Oil-based paint previously dominated the interior painting industry for high-impact areas like trim work, doorways, and cabinets.
When oil-based paint dries, it generates a slew of volatile organic compounds that are detrimental to the environment.
Because natural spirits or paint thinner must be used to clean up instead of freshwater, the paint is frequently dirty and stinky.
Because water-based latex paint was not invented until the mid-1950s, if a household is old enough, it will almost certainly contain oil-based paint someplace.
Furthermore, while oil-based paint is not fully prohibited, some portions of contemporary houses may have it: Oil-based paint is still available in quarts and smaller amounts.
Many experienced painters prefer oil over latex because it produces a finer, rock-hard surface with no brush traces, gaps, or blisters.
Oil-based paint is commonly used on door casings, trimmings and moldings, mantels, cabinets, and shelving.
Latex paint and even other oil-based painting can be properly placed over earlier oil-based painting as long as the surface is fully dried and there is nothing inherent in the covering that inhibits the addition of another layer of paint.
Preparation is essential. Glossy surfaces will not accept a second coat of paint effectively, therefore they must be well cleaned and primed. You can do so by completing these instructions.
Before you begin painting, use The Spruce’s Paint Analyzer to ensure that you have enough paint to complete the endeavor.
This is the most often asked painting question. Is it possible to paint latex over oil paint (but can you paint enamal over latext)? If you own an ancient house, you have probably searched this question, which is how you found this page in the first place.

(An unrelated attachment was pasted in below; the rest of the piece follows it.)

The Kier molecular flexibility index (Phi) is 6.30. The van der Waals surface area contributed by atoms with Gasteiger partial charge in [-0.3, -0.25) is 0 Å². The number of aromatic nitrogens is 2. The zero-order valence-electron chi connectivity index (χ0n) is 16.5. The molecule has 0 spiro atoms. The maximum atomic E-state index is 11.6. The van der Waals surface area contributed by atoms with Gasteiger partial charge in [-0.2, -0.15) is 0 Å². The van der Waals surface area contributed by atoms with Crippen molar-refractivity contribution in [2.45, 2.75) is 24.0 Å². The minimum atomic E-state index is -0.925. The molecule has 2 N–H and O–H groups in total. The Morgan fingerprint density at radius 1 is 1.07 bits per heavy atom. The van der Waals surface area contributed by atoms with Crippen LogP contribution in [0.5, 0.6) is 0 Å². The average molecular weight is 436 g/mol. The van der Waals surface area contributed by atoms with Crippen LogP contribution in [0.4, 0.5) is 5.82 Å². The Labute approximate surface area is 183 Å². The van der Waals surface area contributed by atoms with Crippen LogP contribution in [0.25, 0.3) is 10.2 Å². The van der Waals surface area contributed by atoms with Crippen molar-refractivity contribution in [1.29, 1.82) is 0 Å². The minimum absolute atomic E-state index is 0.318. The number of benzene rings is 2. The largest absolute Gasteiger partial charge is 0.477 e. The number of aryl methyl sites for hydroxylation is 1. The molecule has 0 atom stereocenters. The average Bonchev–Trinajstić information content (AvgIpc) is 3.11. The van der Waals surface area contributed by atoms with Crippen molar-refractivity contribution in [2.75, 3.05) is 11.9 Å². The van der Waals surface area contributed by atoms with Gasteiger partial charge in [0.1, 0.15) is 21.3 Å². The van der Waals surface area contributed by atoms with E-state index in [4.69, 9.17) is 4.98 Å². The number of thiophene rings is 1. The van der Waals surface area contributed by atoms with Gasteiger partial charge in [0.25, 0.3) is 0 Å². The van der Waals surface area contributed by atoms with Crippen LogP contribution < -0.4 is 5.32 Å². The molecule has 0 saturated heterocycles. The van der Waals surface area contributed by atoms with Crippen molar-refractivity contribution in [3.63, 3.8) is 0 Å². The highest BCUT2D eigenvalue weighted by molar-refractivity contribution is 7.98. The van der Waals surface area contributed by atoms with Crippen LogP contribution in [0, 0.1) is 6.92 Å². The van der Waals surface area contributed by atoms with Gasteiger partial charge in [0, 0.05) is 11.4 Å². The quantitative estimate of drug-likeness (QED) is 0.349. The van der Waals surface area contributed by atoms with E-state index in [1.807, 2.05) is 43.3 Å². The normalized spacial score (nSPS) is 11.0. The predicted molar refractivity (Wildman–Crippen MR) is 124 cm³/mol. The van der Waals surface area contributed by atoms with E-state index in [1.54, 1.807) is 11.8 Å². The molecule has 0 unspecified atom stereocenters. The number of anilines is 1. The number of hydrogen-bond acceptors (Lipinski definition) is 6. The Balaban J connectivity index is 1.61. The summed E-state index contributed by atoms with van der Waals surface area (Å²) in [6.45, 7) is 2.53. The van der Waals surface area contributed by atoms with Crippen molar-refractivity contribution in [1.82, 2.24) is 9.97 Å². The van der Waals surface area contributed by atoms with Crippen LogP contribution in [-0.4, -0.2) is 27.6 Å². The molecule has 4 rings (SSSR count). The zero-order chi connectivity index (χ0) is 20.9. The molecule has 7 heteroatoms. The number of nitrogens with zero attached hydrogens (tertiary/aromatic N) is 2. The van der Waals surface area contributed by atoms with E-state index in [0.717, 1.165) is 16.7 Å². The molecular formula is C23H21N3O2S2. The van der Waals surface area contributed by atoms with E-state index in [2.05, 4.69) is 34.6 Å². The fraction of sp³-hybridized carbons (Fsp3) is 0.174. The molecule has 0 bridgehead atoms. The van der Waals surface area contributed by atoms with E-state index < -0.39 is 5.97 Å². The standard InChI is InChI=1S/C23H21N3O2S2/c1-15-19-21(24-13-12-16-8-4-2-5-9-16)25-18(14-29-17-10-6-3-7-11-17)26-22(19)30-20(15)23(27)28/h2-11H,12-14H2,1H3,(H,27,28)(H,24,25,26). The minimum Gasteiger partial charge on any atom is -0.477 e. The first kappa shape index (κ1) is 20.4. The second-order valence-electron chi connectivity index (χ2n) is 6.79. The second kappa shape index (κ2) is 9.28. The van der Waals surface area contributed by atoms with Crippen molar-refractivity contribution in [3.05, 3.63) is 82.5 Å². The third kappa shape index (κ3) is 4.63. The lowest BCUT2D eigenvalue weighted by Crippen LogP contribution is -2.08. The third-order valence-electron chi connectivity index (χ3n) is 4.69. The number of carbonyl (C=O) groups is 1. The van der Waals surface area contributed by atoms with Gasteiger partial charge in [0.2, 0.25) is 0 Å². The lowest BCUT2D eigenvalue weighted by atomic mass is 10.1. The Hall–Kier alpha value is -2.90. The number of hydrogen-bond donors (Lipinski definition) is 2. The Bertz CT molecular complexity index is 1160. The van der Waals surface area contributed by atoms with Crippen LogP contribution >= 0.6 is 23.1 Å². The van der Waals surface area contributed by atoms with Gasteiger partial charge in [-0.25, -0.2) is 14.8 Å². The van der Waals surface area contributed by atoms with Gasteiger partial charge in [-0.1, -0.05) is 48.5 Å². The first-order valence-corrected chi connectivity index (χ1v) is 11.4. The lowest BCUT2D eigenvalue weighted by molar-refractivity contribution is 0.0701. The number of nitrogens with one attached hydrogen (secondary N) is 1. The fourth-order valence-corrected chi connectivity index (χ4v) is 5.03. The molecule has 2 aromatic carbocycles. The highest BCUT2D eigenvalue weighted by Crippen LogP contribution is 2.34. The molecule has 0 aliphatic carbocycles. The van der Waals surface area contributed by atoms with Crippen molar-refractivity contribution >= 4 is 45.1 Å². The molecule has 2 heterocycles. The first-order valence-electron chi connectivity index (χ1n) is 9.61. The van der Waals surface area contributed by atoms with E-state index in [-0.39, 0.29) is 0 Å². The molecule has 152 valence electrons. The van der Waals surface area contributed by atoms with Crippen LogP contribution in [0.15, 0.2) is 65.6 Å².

No one really desires to see their paint job fail unnecessarily, so you are asking the right question because, in my decades as a restoration contractor, I have seen a lot of paint jobs fail for the same reason. Let me go directly to the point!
Can You Paint Latex Over Oil Paint?
A new coat of oil paint may be applied over any formerly painted surface with little to no preparation other than a thorough washing of the surface, but can latex do the same?
Latex paints do not adhere well to the normally glossy and velvety smooth surfaces of oil paints, including acrylic paint and natural oil paints such as flaxseed oil paint, both of which require particular preparation if you want to paint latex on top of them.
So, the simple answer is “Yes,” but you must prepare it appropriately or it will fail soon and spectacularly, peeling off in layers and causing you a lot of reworking.
There are three alternatives for preparing existing oil-painted surfaces before applying a top layer of latex paint. You will be alright if you perform one of these before placing any latex paint on top of oil paint.
Alternative one: Use an oil primer to prime the surface
For me, this is the most usual option. Priming existing oil paint with a fresh coat of oil-based primer is simple and straightforward.
Oils combine well with other oils, therefore an oil-based primer is a great foundation for any paint. After priming with oil-based primer, you can topping coat with either oil or latex paint.
Another benefit is that oil-based primer sands incredibly well, resulting in a particularly smooth surface when painting. This is particularly necessary when painting cabinets, doors, or other trim.
Alternative two: Sand the Top surface
You must resolve the shiny, smooth surface created by acrylic paint, and in order to do it properly without priming, you must sand every single element of that surface.
In these circumstances, I like to sand using 230-grit sandpaper. You must exercise caution while sanding delicate features and nooks and crannies since any areas that are not sanded will be the weak point of the future paint.
This method is equally as successful as priming, if not more so because you can smooth out the previous layers of paint if there are any rough patches. You only have to be exceedingly particular so as not to overlook any minor sections of sanding.
Alternative three: Degloss
Degassing is the biochemical equivalent of sanding. You would buy a chemical “deglosser,” yes, that is what it is termed, and vigorously wipe it across the surface with a rag.
The process is comparable to waxing a car, but you don’t have to buff it off after it is dry. Buff it evenly across the surface and set it aside to dry. When it’s dried, the surface should be dull and ready for a new coat of latex or oil paint.
You are now aware that latex paint may be applied over oil paint. You only need to perform a little more prep work before getting out the paintbrush.
Therefore, it is simple and easy to paint, thus you can paint latex over oil.